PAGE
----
The article analyses how potentially conflicting frames of grief and family operate in a number of English funerals. The data come from the 2010 Mass-Observation (M-O) directive ‘Going to Funerals’ which asked its panel of correspondents to write about the most recent funeral they had attended. In their writings, grief is displayed through conventional understandings of family. Drawing on Randall Collins, we show how the funeral stratifies mourners into family / non-family, a stratification accomplished – by family and non-family - through both outward display and inner feeling. The funerals described were more about a very traditional notion of family than about grief; family trumped grief, or at least provided the frame through which grief could be written about; perceptions of ‘family’ prompted emotions which in turn defined family. The funerals were portrayed as a distinct arena privileging family over the fluid and varied personal attachments highlighted in both the new sociology of personal life and in the concept of disenfranchised grief.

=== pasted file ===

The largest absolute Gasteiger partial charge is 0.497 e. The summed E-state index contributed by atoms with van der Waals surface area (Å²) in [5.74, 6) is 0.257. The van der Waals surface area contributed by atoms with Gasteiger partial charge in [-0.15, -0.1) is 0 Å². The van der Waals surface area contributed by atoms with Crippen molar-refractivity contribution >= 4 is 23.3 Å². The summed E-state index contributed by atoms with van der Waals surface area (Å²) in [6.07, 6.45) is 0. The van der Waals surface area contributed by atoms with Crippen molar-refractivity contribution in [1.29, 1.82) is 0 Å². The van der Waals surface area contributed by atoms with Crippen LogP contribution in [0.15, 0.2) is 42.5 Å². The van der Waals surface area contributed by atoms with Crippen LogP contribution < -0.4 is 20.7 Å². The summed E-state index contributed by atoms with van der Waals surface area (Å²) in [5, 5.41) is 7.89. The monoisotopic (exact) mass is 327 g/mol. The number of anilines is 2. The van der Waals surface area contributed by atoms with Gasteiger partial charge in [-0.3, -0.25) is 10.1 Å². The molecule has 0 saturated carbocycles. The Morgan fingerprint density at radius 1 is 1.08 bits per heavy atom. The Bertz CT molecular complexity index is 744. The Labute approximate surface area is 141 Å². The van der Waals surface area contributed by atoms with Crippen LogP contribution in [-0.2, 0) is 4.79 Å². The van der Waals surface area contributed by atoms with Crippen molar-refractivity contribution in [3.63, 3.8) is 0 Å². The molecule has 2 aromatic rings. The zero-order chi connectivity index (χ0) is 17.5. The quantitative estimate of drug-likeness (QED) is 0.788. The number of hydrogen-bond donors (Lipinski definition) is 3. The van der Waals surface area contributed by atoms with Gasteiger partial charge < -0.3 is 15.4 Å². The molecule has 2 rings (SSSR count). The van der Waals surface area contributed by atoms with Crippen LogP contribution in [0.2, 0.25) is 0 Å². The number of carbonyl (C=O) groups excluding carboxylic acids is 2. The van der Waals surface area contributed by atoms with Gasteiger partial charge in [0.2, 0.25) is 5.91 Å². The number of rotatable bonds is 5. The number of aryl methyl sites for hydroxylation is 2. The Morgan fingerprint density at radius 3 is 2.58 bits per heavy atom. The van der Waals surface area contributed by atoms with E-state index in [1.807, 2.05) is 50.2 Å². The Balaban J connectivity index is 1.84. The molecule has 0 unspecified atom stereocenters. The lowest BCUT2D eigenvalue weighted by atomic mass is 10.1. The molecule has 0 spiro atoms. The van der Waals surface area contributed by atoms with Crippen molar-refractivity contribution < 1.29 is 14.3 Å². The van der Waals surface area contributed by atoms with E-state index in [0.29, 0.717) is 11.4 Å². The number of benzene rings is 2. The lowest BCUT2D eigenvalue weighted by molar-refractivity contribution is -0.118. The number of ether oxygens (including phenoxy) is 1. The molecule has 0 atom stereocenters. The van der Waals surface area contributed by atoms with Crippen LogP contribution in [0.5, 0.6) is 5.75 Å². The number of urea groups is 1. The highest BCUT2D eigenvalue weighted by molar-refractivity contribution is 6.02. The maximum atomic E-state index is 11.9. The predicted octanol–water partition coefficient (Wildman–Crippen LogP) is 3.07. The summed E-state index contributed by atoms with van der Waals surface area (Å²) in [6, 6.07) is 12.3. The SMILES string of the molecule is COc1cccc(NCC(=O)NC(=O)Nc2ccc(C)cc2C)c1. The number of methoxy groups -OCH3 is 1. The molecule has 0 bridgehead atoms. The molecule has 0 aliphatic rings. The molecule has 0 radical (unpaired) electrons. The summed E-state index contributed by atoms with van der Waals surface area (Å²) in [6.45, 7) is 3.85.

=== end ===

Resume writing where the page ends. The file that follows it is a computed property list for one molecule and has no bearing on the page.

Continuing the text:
- disenfranchised grief